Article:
I've been looking at EFT - Emotional Freedom Techniques. The idea is that unwanted emotions (fear, hunger pangs, nervousness etc.) can be removed by rechanelling 'energy' around the body, which is done by tapping key points on the surface. There's a detailed free PDF on the background science and method.

I was asked to 'hold the scoffing' till I'd read it, so I dutifully did. And it's a pile of absolute rubbish. I've tried three times to write a critique of some of it's major points, and each time it would have ended as a 10,000 word essay. So here's a brief version:

Gary Craig, the author of EFT, has this to say on the scientific basis of his therapy.

Our bodies have a profound electrical nature. [...] If you touch a hot stove you will feel the pain instantly because it is electrically transmitted along the nerves to your brain. The pain travels at the speed of electricity and that is why you feel pain so quickly. Electrical messages are constantly sent throughout your body to keep it informed of what is going on. Without this energy flow you would not be able to see, hear, feel, taste or smell.

So is the energy channeled by EFT electricity? This question is consistently dodged throughout the paper - the word 'energy' is always used, without specifying what type of energy it is.

If EFT is a method of moving electrical nerve impulses around the body, of rerouting it on it's journeys to and from the central nervous system, then EFT is scientifically testable. Nerves, neurons and axons are visible, understood, and their activity can be measured.

This means the claim that, for instance, there is an endpoint of the stomach meridian just under the eyes can be tested. We just have to ask:

* Is there a nerve pathway from the stomach terminating under the eyes? Or at least a 'junction box' under the eyes, connecting the stomach to the brain or spinal cord? In both cases the answer is 'No'.
* Can nerve impulses be stimulated or stopped by tapping on the skin? Sensory impulses related to pressure, temperature and pain obviously can - that's the whole point of a sense of touch.

But could you for instance make your right leg go numb, make your face feel hot, or induce thirst by pressure on certain 'special points' on the skin. Ask yourself: what would be the point of a nervous system set up in such a way as to (say) make you high by clicking your heels, make you nauseous by stroking your neck, or send you to sleep if you upset something hot on your lap?

EFT posits a body design by an insane electrician, where to switch on the light in the hall you have to turn on the shower, and you boil the kettle by slamming the front door.

If the energy that EFT claims to channel is not electricity, then the paragraphs describing the electrical nature of the human body are completely irrelevant.

That's the choice. False or irrelevant.

When the energy stops flowing....we die. Ask your doctor about this. No one disputes it.

Ah yes, this is one of the points where the author slips and slides between anatomical science and fantasy. When nerves no longer fire, life ceases - true. This does not mean that when his undefined life energy stops moving around, death results.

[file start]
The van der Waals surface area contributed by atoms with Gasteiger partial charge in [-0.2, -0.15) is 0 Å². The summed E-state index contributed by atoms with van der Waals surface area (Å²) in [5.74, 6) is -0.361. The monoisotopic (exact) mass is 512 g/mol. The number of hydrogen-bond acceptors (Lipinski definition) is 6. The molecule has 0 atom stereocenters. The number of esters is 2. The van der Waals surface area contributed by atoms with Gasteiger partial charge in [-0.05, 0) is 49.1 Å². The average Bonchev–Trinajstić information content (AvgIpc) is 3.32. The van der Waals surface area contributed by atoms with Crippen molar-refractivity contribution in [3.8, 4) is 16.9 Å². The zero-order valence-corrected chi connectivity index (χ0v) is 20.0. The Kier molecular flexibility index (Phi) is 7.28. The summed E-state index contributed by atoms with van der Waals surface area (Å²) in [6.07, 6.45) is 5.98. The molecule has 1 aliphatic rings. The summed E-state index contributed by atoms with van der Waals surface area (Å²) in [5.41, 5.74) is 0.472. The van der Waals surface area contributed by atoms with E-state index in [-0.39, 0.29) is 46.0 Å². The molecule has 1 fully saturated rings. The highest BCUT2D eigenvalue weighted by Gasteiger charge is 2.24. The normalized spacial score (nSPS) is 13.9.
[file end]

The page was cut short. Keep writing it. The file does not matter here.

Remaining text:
At this point, he is slipping gently between two different senses of the word 'energy', hoping we won't notice the switch. It's like the old joke about the preacher who says to the churchgoer, "God needs your love! I'm your path to God, so give ME your love!". Two rather different kinds of love.

In fact, civilization has known about this for millenniums. About 5,000 years ago, the Chinese discovered a complex system of energy circuits that run throughout the body. These energy circuits...or meridians as they are called...are the centerpiece of Eastern health practices and form the basis for modern day acupuncture, acupressure and a wide variety of other healing techniques.

If you search long enough, you might find two acupuncture or accupressureists who use identical techniques. There are hundreds of widely different maps of the body's 'energy lines', all incompatible. And whether the practicing says the energy from the left foot travels through the neck, hip or shoulder, the success rate is the same.

Some use electrified needles, or magnetised, or soaked in 'sanctified water'. Sometimes the needle is pushed into the skin, sometimes twiddled, for 5 minutes, 20 minutes or an hour. Anesthetic may or may not be used. Some claim to use gold needles, though that's close to impossible - gold won't take an edge sharp enough.

So, for 5000 years, EFT-like methods have been continuously practiced in a place called The East. Which East is this? Pakistan, Tibet, Vietnam, Korea, North China, West India, or what? Well, it's just The East. That is, The Mysterious East.

Anyway, it's demonstrably false that any therapy based on the flow of life energy has held continuous sway in any part of the world for 500 years, nevermind 5000.

Where did that idea come from that ancient wisdom is wiser than recent knowledge? Or that exotic foreign wisdom is truer than the local kind? Some people really do seem to think the older and more foreign an idea gets, the deeper and truer it becomes.

This energy courses through the body and is invisible to the eye. It cannot be seen without high tech equipment. By analogy, you do not see the energy flowing through a TV set either. You know it is there, however, by its effects.